It makes sense that vehicles colliding at high speeds can cause catastrophic injuries. Did you know, though, that slow-speed crashes can still result in serious injuries? A seemingly minor car accident like a fender-bender or red light rear-end collision – even without major property damage – can easily cause harm to vehicle occupants.
Even if you initially think you aren’t hurt, it’s always a good idea to see a doctor after an accident. There are many different types of car accident injuries, and some of them might not be immediately apparent following a crash. If you do end up bringing a claim for compensation following an accident, medical documentation is critical.
Types of delayed-onset injuries include:
- Headaches – we all get headaches from time to time, but following a crash, a severe headache could indicate trauma like a concussion, blood clots, or a stroke
- Neck pain and stiffness – whiplash (a form of soft tissue damage) is one of the most common injuries following any car accident, and it commonly happens at slow speeds; neck pain could also indicate herniated disks, cervical vertebrae fractures or underlying muscle tears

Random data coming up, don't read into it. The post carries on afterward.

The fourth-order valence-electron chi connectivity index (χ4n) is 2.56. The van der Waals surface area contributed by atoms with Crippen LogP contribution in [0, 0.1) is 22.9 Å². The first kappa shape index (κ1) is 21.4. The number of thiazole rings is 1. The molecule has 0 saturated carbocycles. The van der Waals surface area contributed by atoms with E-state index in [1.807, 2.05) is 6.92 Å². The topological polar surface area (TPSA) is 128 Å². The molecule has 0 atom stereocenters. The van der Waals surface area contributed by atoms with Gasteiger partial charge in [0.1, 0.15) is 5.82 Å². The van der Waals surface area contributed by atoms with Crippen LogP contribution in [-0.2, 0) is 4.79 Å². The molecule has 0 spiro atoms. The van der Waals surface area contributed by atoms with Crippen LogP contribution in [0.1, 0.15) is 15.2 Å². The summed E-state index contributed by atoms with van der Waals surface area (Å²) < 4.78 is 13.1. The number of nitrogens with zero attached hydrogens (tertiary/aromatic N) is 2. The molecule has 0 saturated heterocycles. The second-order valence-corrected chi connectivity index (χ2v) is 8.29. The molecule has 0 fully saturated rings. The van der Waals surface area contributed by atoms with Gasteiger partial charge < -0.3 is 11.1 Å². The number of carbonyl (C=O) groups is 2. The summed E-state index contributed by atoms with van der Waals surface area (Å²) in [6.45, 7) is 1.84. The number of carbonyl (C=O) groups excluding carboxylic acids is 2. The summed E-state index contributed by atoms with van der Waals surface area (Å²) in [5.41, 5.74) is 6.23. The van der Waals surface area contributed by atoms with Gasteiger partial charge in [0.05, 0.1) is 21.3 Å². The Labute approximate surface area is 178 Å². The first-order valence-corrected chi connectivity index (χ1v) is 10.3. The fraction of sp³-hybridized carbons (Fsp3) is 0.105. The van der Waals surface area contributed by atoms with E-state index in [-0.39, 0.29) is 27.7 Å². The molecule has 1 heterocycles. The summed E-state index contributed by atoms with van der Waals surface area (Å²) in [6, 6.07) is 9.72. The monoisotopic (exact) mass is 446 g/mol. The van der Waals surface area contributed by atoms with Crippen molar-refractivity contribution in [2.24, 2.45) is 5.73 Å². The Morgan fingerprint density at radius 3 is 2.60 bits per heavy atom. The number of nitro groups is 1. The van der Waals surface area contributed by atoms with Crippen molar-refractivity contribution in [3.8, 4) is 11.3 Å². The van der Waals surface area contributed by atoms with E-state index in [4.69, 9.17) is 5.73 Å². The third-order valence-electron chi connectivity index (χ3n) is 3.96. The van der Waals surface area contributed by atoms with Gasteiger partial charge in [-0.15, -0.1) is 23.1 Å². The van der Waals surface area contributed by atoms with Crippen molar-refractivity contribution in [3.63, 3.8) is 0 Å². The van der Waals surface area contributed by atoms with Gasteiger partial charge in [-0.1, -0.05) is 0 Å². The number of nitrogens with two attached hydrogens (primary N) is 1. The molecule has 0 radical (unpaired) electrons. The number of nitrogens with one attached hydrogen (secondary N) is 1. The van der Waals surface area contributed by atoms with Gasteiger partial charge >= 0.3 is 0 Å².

- Numbness or a tingling sensation – numbness in the hands or feet may initially seem like a small complaint, but it can actually indicate serious underlying damage to the spinal cord
- Back pain – back pain could come from soft tissue damage, torn muscles, spinal cord damage, pinched nerves or fractured vertebrae; all are possible in even seemingly minor accidents
- Brain injuries/TBI – striking your head against the window, steering wheel or dashboard can result in concussions and more serious traumatic brain injuries; high speed is not necessary for brain damage to occur
- Abdominal pain – this could indicate serious internal injuries and/or bleeding, so abdominal pain should always be taken seriously following a car crash